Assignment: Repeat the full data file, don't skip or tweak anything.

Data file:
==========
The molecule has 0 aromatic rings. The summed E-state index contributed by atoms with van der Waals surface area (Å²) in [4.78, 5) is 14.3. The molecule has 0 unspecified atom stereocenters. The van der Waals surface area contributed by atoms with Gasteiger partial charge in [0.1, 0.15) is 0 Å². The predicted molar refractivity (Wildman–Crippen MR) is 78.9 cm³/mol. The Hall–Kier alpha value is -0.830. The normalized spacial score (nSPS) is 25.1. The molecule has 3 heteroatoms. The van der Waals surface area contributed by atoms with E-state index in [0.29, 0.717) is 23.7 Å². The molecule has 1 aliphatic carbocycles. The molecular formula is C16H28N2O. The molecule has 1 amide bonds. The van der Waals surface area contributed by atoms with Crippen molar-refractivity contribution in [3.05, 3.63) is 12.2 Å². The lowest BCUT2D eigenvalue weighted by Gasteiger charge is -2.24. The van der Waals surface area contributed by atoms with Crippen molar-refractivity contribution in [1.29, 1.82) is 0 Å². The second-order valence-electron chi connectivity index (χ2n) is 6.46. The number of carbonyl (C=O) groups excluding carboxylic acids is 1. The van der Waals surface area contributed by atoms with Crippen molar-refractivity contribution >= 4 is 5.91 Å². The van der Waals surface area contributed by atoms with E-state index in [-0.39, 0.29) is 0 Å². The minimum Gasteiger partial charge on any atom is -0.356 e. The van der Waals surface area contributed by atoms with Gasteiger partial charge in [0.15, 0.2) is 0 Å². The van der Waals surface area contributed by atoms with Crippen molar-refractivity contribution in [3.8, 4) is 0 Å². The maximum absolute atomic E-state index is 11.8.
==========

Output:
The molecule has 0 aromatic rings. The summed E-state index contributed by atoms with van der Waals surface area (Å²) in [4.78, 5) is 14.3. The molecule has 0 unspecified atom stereocenters. The van der Waals surface area contributed by atoms with Gasteiger partial charge in [0.1, 0.15) is 0 Å². The predicted molar refractivity (Wildman–Crippen MR) is 78.9 cm³/mol. The Hall–Kier alpha value is -0.830. The normalized spacial score (nSPS) is 25.1. The molecule has 3 heteroatoms. The van der Waals surface area contributed by atoms with E-state index in [0.29, 0.717) is 23.7 Å². The molecule has 1 aliphatic carbocycles. The molecular formula is C16H28N2O. The molecule has 1 amide bonds. The van der Waals surface area contributed by atoms with Crippen molar-refractivity contribution in [3.05, 3.63) is 12.2 Å². The lowest BCUT2D eigenvalue weighted by Gasteiger charge is -2.24. The van der Waals surface area contributed by atoms with Crippen molar-refractivity contribution in [1.29, 1.82) is 0 Å². The second-order valence-electron chi connectivity index (χ2n) is 6.46. The number of carbonyl (C=O) groups excluding carboxylic acids is 1. The van der Waals surface area contributed by atoms with Crippen molar-refractivity contribution >= 4 is 5.91 Å². The van der Waals surface area contributed by atoms with E-state index in [-0.39, 0.29) is 0 Å². The minimum Gasteiger partial charge on any atom is -0.356 e. The van der Waals surface area contributed by atoms with Gasteiger partial charge in [0.15, 0.2) is 0 Å². The van der Waals surface area contributed by atoms with Crippen molar-refractivity contribution in [3.8, 4) is 0 Å². The maximum absolute atomic E-state index is 11.8.